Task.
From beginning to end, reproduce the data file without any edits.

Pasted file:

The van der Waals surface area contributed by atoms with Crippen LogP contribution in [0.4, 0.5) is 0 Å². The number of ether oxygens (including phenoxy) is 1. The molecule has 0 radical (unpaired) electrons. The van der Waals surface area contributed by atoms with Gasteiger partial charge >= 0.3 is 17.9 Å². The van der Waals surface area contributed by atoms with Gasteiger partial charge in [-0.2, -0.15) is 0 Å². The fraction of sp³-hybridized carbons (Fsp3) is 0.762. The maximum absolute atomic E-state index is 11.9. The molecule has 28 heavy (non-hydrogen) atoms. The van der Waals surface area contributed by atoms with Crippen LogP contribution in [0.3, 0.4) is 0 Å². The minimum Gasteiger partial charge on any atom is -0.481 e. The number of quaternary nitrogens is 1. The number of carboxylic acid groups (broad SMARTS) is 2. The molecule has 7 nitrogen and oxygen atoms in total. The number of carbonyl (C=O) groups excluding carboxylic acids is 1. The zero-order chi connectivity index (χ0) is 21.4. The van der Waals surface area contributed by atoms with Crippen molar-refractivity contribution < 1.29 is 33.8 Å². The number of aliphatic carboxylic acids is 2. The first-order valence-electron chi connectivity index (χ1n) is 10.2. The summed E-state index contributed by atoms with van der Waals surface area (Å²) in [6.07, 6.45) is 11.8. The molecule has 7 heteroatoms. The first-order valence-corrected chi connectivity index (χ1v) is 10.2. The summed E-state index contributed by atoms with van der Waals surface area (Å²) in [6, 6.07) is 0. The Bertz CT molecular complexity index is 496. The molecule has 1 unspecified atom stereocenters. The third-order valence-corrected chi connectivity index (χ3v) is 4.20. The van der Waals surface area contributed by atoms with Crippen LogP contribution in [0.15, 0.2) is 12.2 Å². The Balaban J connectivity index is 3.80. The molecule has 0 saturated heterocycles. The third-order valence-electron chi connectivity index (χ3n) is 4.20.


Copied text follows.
The van der Waals surface area contributed by atoms with Crippen LogP contribution in [0.4, 0.5) is 0 Å². The number of ether oxygens (including phenoxy) is 1. The molecule has 0 radical (unpaired) electrons. The van der Waals surface area contributed by atoms with Gasteiger partial charge >= 0.3 is 17.9 Å². The van der Waals surface area contributed by atoms with Gasteiger partial charge in [-0.2, -0.15) is 0 Å². The fraction of sp³-hybridized carbons (Fsp3) is 0.762. The maximum absolute atomic E-state index is 11.9. The molecule has 28 heavy (non-hydrogen) atoms. The van der Waals surface area contributed by atoms with Crippen LogP contribution in [0.3, 0.4) is 0 Å². The minimum Gasteiger partial charge on any atom is -0.481 e. The number of quaternary nitrogens is 1. The number of carboxylic acid groups (broad SMARTS) is 2. The molecule has 7 nitrogen and oxygen atoms in total. The number of carbonyl (C=O) groups excluding carboxylic acids is 1. The zero-order chi connectivity index (χ0) is 21.4. The van der Waals surface area contributed by atoms with Crippen molar-refractivity contribution < 1.29 is 33.8 Å². The number of aliphatic carboxylic acids is 2. The first-order valence-electron chi connectivity index (χ1n) is 10.2. The summed E-state index contributed by atoms with van der Waals surface area (Å²) in [6.07, 6.45) is 11.8. The molecule has 7 heteroatoms. The first-order valence-corrected chi connectivity index (χ1v) is 10.2. The summed E-state index contributed by atoms with van der Waals surface area (Å²) in [6, 6.07) is 0. The Bertz CT molecular complexity index is 496. The molecule has 1 unspecified atom stereocenters. The third-order valence-corrected chi connectivity index (χ3v) is 4.20. The van der Waals surface area contributed by atoms with Crippen LogP contribution in [0.15, 0.2) is 12.2 Å². The Balaban J connectivity index is 3.80. The molecule has 0 saturated heterocycles. The third-order valence-electron chi connectivity index (χ3n) is 4.20.